Less than three weeks ago, the predominantly Sunni political group dubbed The Gathering of National Unity (TGONU) released an important 14-page political statement in which it articulated its view on becoming a political movement independent of the government. The report, which took on a confrontational tone, comes a long way from February 2011 when TGONU emerged mainly as a Sunni response to the Shiite-dominant protests taking place at GCC (Pearl) Roundabout.
Back then, TGONU represented a government-backed Sunni political alliance encompassing various political groups such as the Salafists (Al-Assala), the Muslim Brothers (Al-Menbar), Azharis[i], Arab Nationalists, and others. Today, owing to a number of internal rivalries, power struggles and a government effort to undermine it over the past year and a half, TGONU can hardly be described as much more than an Azhari-Arab Nationalist alliance with diminished mobilizing capacity.
The report argued that the ruling establishment, acting through proxies such as the Salafist Al-Assala and the Muslim Brother Al-Menbar has endeavoured to nip in the bud any prospect for the crystallization of TGONU as an independent Sunni political group capable of making genuine demands for reform vis-à-vis the government. In effect, the possibility that the prospect might open up of a cross-sectarian alliance with the predominantly Shiite opposition capable of facing down the government, is nothing short of a political nightmare for the conservatives in the ruling establishment.
Accordingly, although TGONU emerged at first sight in February and March 2011 as a potent alliance of different Sunni political groups, it soon manifested a number of internal rivalries that would subsequently lead to its disintegration. These rivalries quickly materialized in the debate over the form that the organization was to take. In a personal interview, Shaikh Abdulatif Al-Mahmood contended that while Al-Assala (Salafist) and Al-Menbar (Muslim Brotherhood) advocated a minimalist configuration, such as turning TGONU into a registered charity and maintaining it as an informal alliance respectively, Al-Mahmood himself alongside his supporters advocated registering the organization as a political society.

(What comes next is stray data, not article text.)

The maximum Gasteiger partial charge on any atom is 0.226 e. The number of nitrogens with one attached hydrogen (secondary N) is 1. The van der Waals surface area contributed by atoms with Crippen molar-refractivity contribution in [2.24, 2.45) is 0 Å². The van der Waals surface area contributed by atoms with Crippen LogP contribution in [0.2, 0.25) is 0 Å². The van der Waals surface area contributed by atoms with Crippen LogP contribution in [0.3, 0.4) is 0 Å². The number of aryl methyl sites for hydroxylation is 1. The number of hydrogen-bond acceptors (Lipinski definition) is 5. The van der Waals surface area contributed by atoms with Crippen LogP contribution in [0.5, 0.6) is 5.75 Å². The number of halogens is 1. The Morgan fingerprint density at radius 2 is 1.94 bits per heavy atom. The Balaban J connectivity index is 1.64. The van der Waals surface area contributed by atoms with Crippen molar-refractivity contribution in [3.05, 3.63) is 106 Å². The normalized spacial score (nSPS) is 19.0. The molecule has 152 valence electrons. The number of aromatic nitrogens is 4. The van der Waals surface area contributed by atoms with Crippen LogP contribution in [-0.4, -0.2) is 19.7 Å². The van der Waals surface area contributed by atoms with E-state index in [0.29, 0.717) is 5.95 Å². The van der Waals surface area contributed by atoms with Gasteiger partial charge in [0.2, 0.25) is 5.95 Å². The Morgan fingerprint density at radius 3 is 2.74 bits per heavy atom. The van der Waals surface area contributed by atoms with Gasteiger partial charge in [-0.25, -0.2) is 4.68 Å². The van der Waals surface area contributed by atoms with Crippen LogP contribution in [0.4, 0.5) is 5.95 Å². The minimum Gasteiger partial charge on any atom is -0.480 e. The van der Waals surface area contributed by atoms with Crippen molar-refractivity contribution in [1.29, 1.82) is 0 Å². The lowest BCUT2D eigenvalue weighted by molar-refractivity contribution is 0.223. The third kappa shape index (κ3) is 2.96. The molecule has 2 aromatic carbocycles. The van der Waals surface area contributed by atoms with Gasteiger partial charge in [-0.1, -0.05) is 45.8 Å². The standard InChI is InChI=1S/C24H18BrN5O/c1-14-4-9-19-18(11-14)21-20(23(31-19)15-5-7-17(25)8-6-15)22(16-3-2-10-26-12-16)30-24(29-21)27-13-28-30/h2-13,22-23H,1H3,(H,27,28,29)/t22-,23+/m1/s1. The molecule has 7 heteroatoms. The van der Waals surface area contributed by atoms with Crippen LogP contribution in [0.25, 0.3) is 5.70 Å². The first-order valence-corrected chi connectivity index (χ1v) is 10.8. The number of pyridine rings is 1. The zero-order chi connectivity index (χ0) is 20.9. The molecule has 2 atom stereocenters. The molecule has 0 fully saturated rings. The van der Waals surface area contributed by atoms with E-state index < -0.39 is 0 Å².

Al-Mahmood and his allies, most of whom have a history of political activism, eventually prevailed. Their victory was even more evident as both the more government-loyalist Al-Assala and Al-Menbar failed to obtain almost any representation in TGONU’s Central Committee. Elections for the Central Committee held in July 2011 came to be dominated by the Azharis, such as Al-Mahmood himself and Shaikh Naji Al-Arabi, and Arab nationalists such as Ibrahim Hijris most of whom came from the Al-Jam’iyya Al-Islamiyya [The Islamic Society] and the Jam’iyyat Al-Wasat Al-Arabi [Society of the Arabic Center] respectively.
Soon enough, prominent Salafists and Muslim Brothers such as ex-MP Shaikh Nasser Al-Fadhala began announcing their resignation from the group. Supposedly, rival movements secretly applauded by the government such as the Sahwat Shabab Al-Fateh [Al-Fateh Youth Awakening] - a vocal group often discounted as a youth branch of the Bahraini Muslim Brotherhood – sprouted simultaneously, leading to considerable tensions with TGONU. As a result, the latter gradually witnessed its prominence on the Sunni political scene wither away.
Today, TGONU’s recent political report accuses the ruling establishment of using it merely as a political tool against the opposition, albeit a tool that it now wishes to discard. Despite recent attempts to incorporate a greater youth element and to make a comeback on the political scene, it is difficult to imagine TGONU successfully evolving beyond the Azhari-Arab Nationalist alliance that is at its core today.
Finally, the case of TGONU is an interesting one for it sheds some light on political dynamics within the Sunni community and how the ruling establishment in Bahrain deals with them. It confirms the notion that although conservatives within the ruling establishment will go to considerable lengths to ensure Shiite political movements are kept at bay, one can expect the establishment to be equally relentless in ensuring for itself an uncontested domination over its core Sunni constituency.
[i] The term Azhari refers to religious figures that have attended Al-Azhar University in Egypt or other institutions of a similar orientation. In Bahrain, the term may be used to designate members of the Al-Jam’iyya Al-Islamiyya (The Islamic Society) such as Shaikh Abdulatif Al-Mahmood and Shaikh Abdulrahman Abdulsalam as well as certain Sufis such as Shaikh Naji Al-Arabi.